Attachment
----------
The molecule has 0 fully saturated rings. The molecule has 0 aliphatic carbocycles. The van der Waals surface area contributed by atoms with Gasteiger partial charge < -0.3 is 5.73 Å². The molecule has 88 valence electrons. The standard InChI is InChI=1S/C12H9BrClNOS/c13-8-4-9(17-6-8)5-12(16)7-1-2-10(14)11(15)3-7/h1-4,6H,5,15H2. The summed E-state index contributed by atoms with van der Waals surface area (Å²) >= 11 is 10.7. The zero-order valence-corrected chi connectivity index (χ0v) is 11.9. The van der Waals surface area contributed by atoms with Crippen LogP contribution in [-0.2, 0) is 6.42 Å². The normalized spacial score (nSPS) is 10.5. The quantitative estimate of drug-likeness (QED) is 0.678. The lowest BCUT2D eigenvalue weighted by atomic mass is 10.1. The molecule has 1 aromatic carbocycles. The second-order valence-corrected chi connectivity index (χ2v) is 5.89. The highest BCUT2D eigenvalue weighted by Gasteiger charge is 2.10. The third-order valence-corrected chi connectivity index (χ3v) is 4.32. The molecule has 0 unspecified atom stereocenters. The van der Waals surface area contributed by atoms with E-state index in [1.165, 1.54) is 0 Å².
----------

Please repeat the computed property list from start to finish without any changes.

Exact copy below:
The molecule has 0 fully saturated rings. The molecule has 0 aliphatic carbocycles. The van der Waals surface area contributed by atoms with Gasteiger partial charge < -0.3 is 5.73 Å². The molecule has 88 valence electrons. The standard InChI is InChI=1S/C12H9BrClNOS/c13-8-4-9(17-6-8)5-12(16)7-1-2-10(14)11(15)3-7/h1-4,6H,5,15H2. The summed E-state index contributed by atoms with van der Waals surface area (Å²) >= 11 is 10.7. The zero-order valence-corrected chi connectivity index (χ0v) is 11.9. The van der Waals surface area contributed by atoms with Crippen LogP contribution in [-0.2, 0) is 6.42 Å². The normalized spacial score (nSPS) is 10.5. The quantitative estimate of drug-likeness (QED) is 0.678. The lowest BCUT2D eigenvalue weighted by atomic mass is 10.1. The molecule has 1 aromatic carbocycles. The second-order valence-corrected chi connectivity index (χ2v) is 5.89. The highest BCUT2D eigenvalue weighted by Gasteiger charge is 2.10. The third-order valence-corrected chi connectivity index (χ3v) is 4.32. The molecule has 0 unspecified atom stereocenters. The van der Waals surface area contributed by atoms with E-state index in [1.165, 1.54) is 0 Å².